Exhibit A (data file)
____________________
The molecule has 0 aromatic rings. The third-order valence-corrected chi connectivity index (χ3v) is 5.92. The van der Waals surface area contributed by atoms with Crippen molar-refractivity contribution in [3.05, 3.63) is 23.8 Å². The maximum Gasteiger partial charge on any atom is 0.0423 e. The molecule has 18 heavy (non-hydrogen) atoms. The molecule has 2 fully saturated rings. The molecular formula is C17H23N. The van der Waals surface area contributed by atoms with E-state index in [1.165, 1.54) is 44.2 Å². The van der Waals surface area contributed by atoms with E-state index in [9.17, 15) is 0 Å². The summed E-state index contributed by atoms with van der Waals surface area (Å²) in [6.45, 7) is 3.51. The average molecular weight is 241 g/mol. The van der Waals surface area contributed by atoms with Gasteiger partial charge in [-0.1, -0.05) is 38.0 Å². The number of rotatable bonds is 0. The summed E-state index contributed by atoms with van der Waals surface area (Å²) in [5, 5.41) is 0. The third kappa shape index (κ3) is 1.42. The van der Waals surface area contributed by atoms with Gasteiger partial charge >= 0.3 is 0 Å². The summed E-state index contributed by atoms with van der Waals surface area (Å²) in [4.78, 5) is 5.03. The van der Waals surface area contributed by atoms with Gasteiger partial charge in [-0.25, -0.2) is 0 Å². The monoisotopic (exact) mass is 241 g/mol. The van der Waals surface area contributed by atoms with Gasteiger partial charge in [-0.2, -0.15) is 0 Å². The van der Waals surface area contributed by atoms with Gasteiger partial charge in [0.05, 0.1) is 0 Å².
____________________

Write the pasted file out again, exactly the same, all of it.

The molecule has 0 aromatic rings. The third-order valence-corrected chi connectivity index (χ3v) is 5.92. The van der Waals surface area contributed by atoms with Crippen molar-refractivity contribution in [3.05, 3.63) is 23.8 Å². The maximum Gasteiger partial charge on any atom is 0.0423 e. The molecule has 18 heavy (non-hydrogen) atoms. The molecule has 2 fully saturated rings. The molecular formula is C17H23N. The van der Waals surface area contributed by atoms with E-state index in [1.165, 1.54) is 44.2 Å². The van der Waals surface area contributed by atoms with E-state index in [9.17, 15) is 0 Å². The summed E-state index contributed by atoms with van der Waals surface area (Å²) in [6.45, 7) is 3.51. The average molecular weight is 241 g/mol. The van der Waals surface area contributed by atoms with Gasteiger partial charge in [-0.1, -0.05) is 38.0 Å². The number of rotatable bonds is 0. The summed E-state index contributed by atoms with van der Waals surface area (Å²) in [5, 5.41) is 0. The third kappa shape index (κ3) is 1.42. The van der Waals surface area contributed by atoms with Gasteiger partial charge >= 0.3 is 0 Å². The summed E-state index contributed by atoms with van der Waals surface area (Å²) in [4.78, 5) is 5.03. The van der Waals surface area contributed by atoms with Gasteiger partial charge in [-0.25, -0.2) is 0 Å². The monoisotopic (exact) mass is 241 g/mol. The van der Waals surface area contributed by atoms with Gasteiger partial charge in [-0.2, -0.15) is 0 Å². The van der Waals surface area contributed by atoms with Gasteiger partial charge in [0.05, 0.1) is 0 Å².